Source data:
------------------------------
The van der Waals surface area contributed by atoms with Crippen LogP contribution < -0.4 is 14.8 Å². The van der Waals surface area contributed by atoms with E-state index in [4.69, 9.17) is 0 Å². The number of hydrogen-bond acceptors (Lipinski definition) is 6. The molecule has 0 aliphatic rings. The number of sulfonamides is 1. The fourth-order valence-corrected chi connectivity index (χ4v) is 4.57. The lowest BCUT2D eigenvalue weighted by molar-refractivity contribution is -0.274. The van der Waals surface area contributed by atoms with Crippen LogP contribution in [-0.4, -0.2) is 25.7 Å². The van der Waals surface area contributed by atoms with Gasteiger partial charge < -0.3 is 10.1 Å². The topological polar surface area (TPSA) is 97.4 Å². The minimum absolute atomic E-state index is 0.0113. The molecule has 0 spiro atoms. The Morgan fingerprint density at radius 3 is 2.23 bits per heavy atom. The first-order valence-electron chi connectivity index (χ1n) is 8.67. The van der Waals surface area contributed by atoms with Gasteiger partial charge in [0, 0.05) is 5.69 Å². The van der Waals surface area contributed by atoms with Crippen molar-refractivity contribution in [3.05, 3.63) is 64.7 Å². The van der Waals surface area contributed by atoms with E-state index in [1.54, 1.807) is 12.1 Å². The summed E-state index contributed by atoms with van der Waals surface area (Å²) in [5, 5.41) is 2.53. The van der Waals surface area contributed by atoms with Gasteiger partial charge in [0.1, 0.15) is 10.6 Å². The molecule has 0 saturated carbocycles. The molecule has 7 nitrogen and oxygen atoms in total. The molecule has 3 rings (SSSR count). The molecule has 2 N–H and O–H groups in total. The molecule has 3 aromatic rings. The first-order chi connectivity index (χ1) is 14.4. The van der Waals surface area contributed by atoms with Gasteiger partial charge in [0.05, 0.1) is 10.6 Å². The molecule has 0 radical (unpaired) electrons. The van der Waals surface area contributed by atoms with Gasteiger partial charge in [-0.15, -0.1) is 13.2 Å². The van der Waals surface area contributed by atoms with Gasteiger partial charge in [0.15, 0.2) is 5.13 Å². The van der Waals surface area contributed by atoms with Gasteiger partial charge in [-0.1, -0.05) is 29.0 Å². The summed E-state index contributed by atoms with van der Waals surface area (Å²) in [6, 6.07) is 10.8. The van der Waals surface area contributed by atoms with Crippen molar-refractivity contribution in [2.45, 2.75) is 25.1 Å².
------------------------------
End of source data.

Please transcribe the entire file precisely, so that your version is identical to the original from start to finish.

The van der Waals surface area contributed by atoms with Crippen LogP contribution < -0.4 is 14.8 Å². The van der Waals surface area contributed by atoms with E-state index in [4.69, 9.17) is 0 Å². The number of hydrogen-bond acceptors (Lipinski definition) is 6. The molecule has 0 aliphatic rings. The number of sulfonamides is 1. The fourth-order valence-corrected chi connectivity index (χ4v) is 4.57. The lowest BCUT2D eigenvalue weighted by molar-refractivity contribution is -0.274. The van der Waals surface area contributed by atoms with Crippen LogP contribution in [-0.4, -0.2) is 25.7 Å². The van der Waals surface area contributed by atoms with Gasteiger partial charge < -0.3 is 10.1 Å². The topological polar surface area (TPSA) is 97.4 Å². The minimum absolute atomic E-state index is 0.0113. The molecule has 0 spiro atoms. The Morgan fingerprint density at radius 3 is 2.23 bits per heavy atom. The first-order valence-electron chi connectivity index (χ1n) is 8.67. The van der Waals surface area contributed by atoms with Gasteiger partial charge in [0, 0.05) is 5.69 Å². The van der Waals surface area contributed by atoms with Crippen molar-refractivity contribution in [3.05, 3.63) is 64.7 Å². The van der Waals surface area contributed by atoms with E-state index in [1.54, 1.807) is 12.1 Å². The summed E-state index contributed by atoms with van der Waals surface area (Å²) in [5, 5.41) is 2.53. The van der Waals surface area contributed by atoms with Gasteiger partial charge in [0.1, 0.15) is 10.6 Å². The molecule has 0 saturated carbocycles. The molecule has 7 nitrogen and oxygen atoms in total. The molecule has 3 rings (SSSR count). The molecule has 2 N–H and O–H groups in total. The molecule has 3 aromatic rings. The first-order chi connectivity index (χ1) is 14.4. The van der Waals surface area contributed by atoms with Gasteiger partial charge in [0.05, 0.1) is 10.6 Å². The molecule has 0 radical (unpaired) electrons. The van der Waals surface area contributed by atoms with Gasteiger partial charge in [-0.15, -0.1) is 13.2 Å². The van der Waals surface area contributed by atoms with Gasteiger partial charge in [0.15, 0.2) is 5.13 Å². The van der Waals surface area contributed by atoms with Gasteiger partial charge in [-0.1, -0.05) is 29.0 Å². The summed E-state index contributed by atoms with van der Waals surface area (Å²) in [6, 6.07) is 10.8. The van der Waals surface area contributed by atoms with Crippen molar-refractivity contribution in [2.45, 2.75) is 25.1 Å².